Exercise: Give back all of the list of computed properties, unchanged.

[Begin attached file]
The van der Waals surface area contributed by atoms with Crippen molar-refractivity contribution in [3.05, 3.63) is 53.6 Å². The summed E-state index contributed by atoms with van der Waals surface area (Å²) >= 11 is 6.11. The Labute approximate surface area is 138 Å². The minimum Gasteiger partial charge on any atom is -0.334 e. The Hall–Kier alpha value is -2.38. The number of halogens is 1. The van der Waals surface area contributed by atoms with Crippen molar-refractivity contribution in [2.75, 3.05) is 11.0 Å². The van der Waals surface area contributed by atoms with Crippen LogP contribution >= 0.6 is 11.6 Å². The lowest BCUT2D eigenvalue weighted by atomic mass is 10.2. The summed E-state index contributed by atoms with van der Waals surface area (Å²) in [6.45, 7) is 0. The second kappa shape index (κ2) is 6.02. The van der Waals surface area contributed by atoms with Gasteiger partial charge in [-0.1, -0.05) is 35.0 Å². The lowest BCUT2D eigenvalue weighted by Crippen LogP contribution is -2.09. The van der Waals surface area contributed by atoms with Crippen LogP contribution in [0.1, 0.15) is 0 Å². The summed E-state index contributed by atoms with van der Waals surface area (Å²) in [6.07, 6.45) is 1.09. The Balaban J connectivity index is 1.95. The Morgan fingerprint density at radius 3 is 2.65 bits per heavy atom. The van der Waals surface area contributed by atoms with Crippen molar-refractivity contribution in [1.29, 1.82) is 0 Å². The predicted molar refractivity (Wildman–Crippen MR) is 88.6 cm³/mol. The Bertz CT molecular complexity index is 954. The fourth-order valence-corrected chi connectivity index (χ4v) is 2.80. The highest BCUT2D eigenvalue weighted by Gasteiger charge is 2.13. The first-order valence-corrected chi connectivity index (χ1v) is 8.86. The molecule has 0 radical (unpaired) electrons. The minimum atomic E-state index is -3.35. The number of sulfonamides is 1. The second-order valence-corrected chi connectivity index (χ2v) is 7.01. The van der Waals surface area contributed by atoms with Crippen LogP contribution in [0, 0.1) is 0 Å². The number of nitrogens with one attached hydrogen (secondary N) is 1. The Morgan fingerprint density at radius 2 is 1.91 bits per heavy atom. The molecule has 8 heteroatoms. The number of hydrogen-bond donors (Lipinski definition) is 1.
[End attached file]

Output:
The van der Waals surface area contributed by atoms with Crippen molar-refractivity contribution in [3.05, 3.63) is 53.6 Å². The summed E-state index contributed by atoms with van der Waals surface area (Å²) >= 11 is 6.11. The Labute approximate surface area is 138 Å². The minimum Gasteiger partial charge on any atom is -0.334 e. The Hall–Kier alpha value is -2.38. The number of halogens is 1. The van der Waals surface area contributed by atoms with Crippen molar-refractivity contribution in [2.75, 3.05) is 11.0 Å². The van der Waals surface area contributed by atoms with Crippen LogP contribution >= 0.6 is 11.6 Å². The lowest BCUT2D eigenvalue weighted by atomic mass is 10.2. The summed E-state index contributed by atoms with van der Waals surface area (Å²) in [6.45, 7) is 0. The second kappa shape index (κ2) is 6.02. The van der Waals surface area contributed by atoms with Gasteiger partial charge in [-0.1, -0.05) is 35.0 Å². The lowest BCUT2D eigenvalue weighted by Crippen LogP contribution is -2.09. The van der Waals surface area contributed by atoms with Crippen LogP contribution in [0.1, 0.15) is 0 Å². The summed E-state index contributed by atoms with van der Waals surface area (Å²) in [6.07, 6.45) is 1.09. The Balaban J connectivity index is 1.95. The Morgan fingerprint density at radius 3 is 2.65 bits per heavy atom. The van der Waals surface area contributed by atoms with Crippen molar-refractivity contribution in [1.29, 1.82) is 0 Å². The predicted molar refractivity (Wildman–Crippen MR) is 88.6 cm³/mol. The Bertz CT molecular complexity index is 954. The fourth-order valence-corrected chi connectivity index (χ4v) is 2.80. The highest BCUT2D eigenvalue weighted by Gasteiger charge is 2.13. The first-order valence-corrected chi connectivity index (χ1v) is 8.86. The molecule has 0 radical (unpaired) electrons. The minimum atomic E-state index is -3.35. The number of sulfonamides is 1. The second-order valence-corrected chi connectivity index (χ2v) is 7.01. The van der Waals surface area contributed by atoms with Crippen LogP contribution in [0, 0.1) is 0 Å². The number of nitrogens with one attached hydrogen (secondary N) is 1. The Morgan fingerprint density at radius 2 is 1.91 bits per heavy atom. The molecule has 8 heteroatoms. The number of hydrogen-bond donors (Lipinski definition) is 1.